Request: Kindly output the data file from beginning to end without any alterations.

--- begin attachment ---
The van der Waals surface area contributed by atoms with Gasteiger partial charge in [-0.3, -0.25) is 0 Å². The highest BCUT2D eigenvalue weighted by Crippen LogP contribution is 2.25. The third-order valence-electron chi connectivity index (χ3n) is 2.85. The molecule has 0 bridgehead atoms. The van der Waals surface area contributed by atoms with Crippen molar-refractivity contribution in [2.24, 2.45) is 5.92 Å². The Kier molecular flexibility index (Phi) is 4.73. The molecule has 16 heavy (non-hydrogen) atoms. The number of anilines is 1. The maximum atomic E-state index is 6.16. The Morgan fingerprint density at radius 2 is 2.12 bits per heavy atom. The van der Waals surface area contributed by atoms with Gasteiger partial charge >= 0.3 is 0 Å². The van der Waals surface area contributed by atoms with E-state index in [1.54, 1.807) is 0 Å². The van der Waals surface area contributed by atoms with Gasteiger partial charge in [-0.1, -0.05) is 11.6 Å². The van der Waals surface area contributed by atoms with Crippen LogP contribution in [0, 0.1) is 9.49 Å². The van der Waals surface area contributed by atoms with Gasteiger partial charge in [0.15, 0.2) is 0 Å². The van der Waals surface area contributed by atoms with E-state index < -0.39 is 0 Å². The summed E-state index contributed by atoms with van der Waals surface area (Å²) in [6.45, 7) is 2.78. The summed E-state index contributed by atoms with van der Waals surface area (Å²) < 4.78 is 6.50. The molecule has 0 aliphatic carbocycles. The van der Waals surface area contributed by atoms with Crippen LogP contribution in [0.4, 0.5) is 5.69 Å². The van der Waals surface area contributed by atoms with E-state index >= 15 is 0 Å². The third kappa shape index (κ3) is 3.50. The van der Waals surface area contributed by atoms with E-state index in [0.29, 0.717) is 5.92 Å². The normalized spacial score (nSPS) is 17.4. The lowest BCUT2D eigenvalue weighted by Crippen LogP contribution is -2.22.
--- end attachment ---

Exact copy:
The van der Waals surface area contributed by atoms with Gasteiger partial charge in [-0.3, -0.25) is 0 Å². The highest BCUT2D eigenvalue weighted by Crippen LogP contribution is 2.25. The third-order valence-electron chi connectivity index (χ3n) is 2.85. The molecule has 0 bridgehead atoms. The van der Waals surface area contributed by atoms with Crippen molar-refractivity contribution in [2.24, 2.45) is 5.92 Å². The Kier molecular flexibility index (Phi) is 4.73. The molecule has 16 heavy (non-hydrogen) atoms. The number of anilines is 1. The maximum atomic E-state index is 6.16. The Morgan fingerprint density at radius 2 is 2.12 bits per heavy atom. The van der Waals surface area contributed by atoms with Gasteiger partial charge >= 0.3 is 0 Å². The van der Waals surface area contributed by atoms with E-state index in [1.54, 1.807) is 0 Å². The van der Waals surface area contributed by atoms with Gasteiger partial charge in [-0.1, -0.05) is 11.6 Å². The van der Waals surface area contributed by atoms with Crippen LogP contribution in [0, 0.1) is 9.49 Å². The van der Waals surface area contributed by atoms with Gasteiger partial charge in [0.15, 0.2) is 0 Å². The van der Waals surface area contributed by atoms with E-state index < -0.39 is 0 Å². The summed E-state index contributed by atoms with van der Waals surface area (Å²) in [6.45, 7) is 2.78. The summed E-state index contributed by atoms with van der Waals surface area (Å²) < 4.78 is 6.50. The molecule has 0 aliphatic carbocycles. The van der Waals surface area contributed by atoms with Crippen LogP contribution in [0.4, 0.5) is 5.69 Å². The van der Waals surface area contributed by atoms with E-state index >= 15 is 0 Å². The third kappa shape index (κ3) is 3.50. The van der Waals surface area contributed by atoms with E-state index in [0.29, 0.717) is 5.92 Å². The normalized spacial score (nSPS) is 17.4. The lowest BCUT2D eigenvalue weighted by Crippen LogP contribution is -2.22.